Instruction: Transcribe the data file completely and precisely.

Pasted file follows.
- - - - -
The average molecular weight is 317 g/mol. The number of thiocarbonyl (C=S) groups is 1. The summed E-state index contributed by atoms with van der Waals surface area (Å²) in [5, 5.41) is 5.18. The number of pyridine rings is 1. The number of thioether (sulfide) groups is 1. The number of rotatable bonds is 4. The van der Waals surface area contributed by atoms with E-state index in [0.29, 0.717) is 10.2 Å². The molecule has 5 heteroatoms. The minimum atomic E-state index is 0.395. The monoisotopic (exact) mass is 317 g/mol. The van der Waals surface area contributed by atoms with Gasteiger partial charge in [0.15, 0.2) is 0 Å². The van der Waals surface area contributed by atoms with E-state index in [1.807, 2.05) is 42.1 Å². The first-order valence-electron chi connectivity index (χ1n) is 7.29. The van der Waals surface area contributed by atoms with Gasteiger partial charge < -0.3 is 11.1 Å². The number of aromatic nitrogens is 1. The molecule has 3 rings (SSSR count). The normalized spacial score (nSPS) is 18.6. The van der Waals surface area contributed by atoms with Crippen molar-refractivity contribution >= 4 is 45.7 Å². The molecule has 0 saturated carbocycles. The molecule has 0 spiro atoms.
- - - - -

The average molecular weight is 317 g/mol. The number of thiocarbonyl (C=S) groups is 1. The summed E-state index contributed by atoms with van der Waals surface area (Å²) in [5, 5.41) is 5.18. The number of pyridine rings is 1. The number of thioether (sulfide) groups is 1. The number of rotatable bonds is 4. The van der Waals surface area contributed by atoms with E-state index in [0.29, 0.717) is 10.2 Å². The molecule has 5 heteroatoms. The minimum atomic E-state index is 0.395. The monoisotopic (exact) mass is 317 g/mol. The van der Waals surface area contributed by atoms with Gasteiger partial charge in [0.15, 0.2) is 0 Å². The van der Waals surface area contributed by atoms with E-state index in [1.807, 2.05) is 42.1 Å². The first-order valence-electron chi connectivity index (χ1n) is 7.29. The van der Waals surface area contributed by atoms with Gasteiger partial charge < -0.3 is 11.1 Å². The number of aromatic nitrogens is 1. The molecule has 3 rings (SSSR count). The normalized spacial score (nSPS) is 18.6. The van der Waals surface area contributed by atoms with Crippen molar-refractivity contribution >= 4 is 45.7 Å². The molecule has 0 saturated carbocycles. The molecule has 0 spiro atoms.